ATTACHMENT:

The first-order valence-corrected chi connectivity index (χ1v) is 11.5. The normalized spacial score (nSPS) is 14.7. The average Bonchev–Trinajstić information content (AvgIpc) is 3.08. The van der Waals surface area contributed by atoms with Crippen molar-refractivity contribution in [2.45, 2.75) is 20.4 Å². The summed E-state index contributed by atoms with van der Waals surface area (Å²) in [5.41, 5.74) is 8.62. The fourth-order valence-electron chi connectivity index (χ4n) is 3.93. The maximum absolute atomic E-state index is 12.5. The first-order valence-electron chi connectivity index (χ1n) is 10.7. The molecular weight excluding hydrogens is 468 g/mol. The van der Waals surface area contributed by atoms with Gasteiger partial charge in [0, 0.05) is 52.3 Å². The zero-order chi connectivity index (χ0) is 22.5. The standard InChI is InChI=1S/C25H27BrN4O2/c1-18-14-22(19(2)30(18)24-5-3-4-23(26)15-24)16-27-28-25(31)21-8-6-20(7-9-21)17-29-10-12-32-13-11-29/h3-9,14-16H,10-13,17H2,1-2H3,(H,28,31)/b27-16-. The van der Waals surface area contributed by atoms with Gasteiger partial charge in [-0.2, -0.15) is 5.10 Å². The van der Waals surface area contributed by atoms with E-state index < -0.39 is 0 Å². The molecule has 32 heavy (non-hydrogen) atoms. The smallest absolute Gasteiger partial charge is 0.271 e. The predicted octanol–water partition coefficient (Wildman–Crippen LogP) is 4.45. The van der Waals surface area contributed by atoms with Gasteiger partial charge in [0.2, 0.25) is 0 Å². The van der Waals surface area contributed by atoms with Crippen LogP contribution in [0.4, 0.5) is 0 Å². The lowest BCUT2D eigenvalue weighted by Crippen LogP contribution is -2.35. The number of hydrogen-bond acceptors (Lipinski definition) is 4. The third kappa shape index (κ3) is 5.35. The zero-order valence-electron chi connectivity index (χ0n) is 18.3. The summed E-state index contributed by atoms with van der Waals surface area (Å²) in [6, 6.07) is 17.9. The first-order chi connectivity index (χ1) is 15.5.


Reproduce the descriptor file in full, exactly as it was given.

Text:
The first-order valence-corrected chi connectivity index (χ1v) is 11.5. The normalized spacial score (nSPS) is 14.7. The average Bonchev–Trinajstić information content (AvgIpc) is 3.08. The van der Waals surface area contributed by atoms with Crippen molar-refractivity contribution in [2.45, 2.75) is 20.4 Å². The summed E-state index contributed by atoms with van der Waals surface area (Å²) in [5.41, 5.74) is 8.62. The fourth-order valence-electron chi connectivity index (χ4n) is 3.93. The maximum absolute atomic E-state index is 12.5. The first-order valence-electron chi connectivity index (χ1n) is 10.7. The molecular weight excluding hydrogens is 468 g/mol. The van der Waals surface area contributed by atoms with Gasteiger partial charge in [0, 0.05) is 52.3 Å². The zero-order chi connectivity index (χ0) is 22.5. The standard InChI is InChI=1S/C25H27BrN4O2/c1-18-14-22(19(2)30(18)24-5-3-4-23(26)15-24)16-27-28-25(31)21-8-6-20(7-9-21)17-29-10-12-32-13-11-29/h3-9,14-16H,10-13,17H2,1-2H3,(H,28,31)/b27-16-. The van der Waals surface area contributed by atoms with Gasteiger partial charge in [-0.2, -0.15) is 5.10 Å². The van der Waals surface area contributed by atoms with E-state index < -0.39 is 0 Å². The molecule has 32 heavy (non-hydrogen) atoms. The smallest absolute Gasteiger partial charge is 0.271 e. The predicted octanol–water partition coefficient (Wildman–Crippen LogP) is 4.45. The van der Waals surface area contributed by atoms with Gasteiger partial charge in [0.2, 0.25) is 0 Å². The van der Waals surface area contributed by atoms with Crippen LogP contribution in [0.4, 0.5) is 0 Å². The lowest BCUT2D eigenvalue weighted by Crippen LogP contribution is -2.35. The number of hydrogen-bond acceptors (Lipinski definition) is 4. The third kappa shape index (κ3) is 5.35. The zero-order valence-electron chi connectivity index (χ0n) is 18.3. The summed E-state index contributed by atoms with van der Waals surface area (Å²) in [6, 6.07) is 17.9. The first-order chi connectivity index (χ1) is 15.5.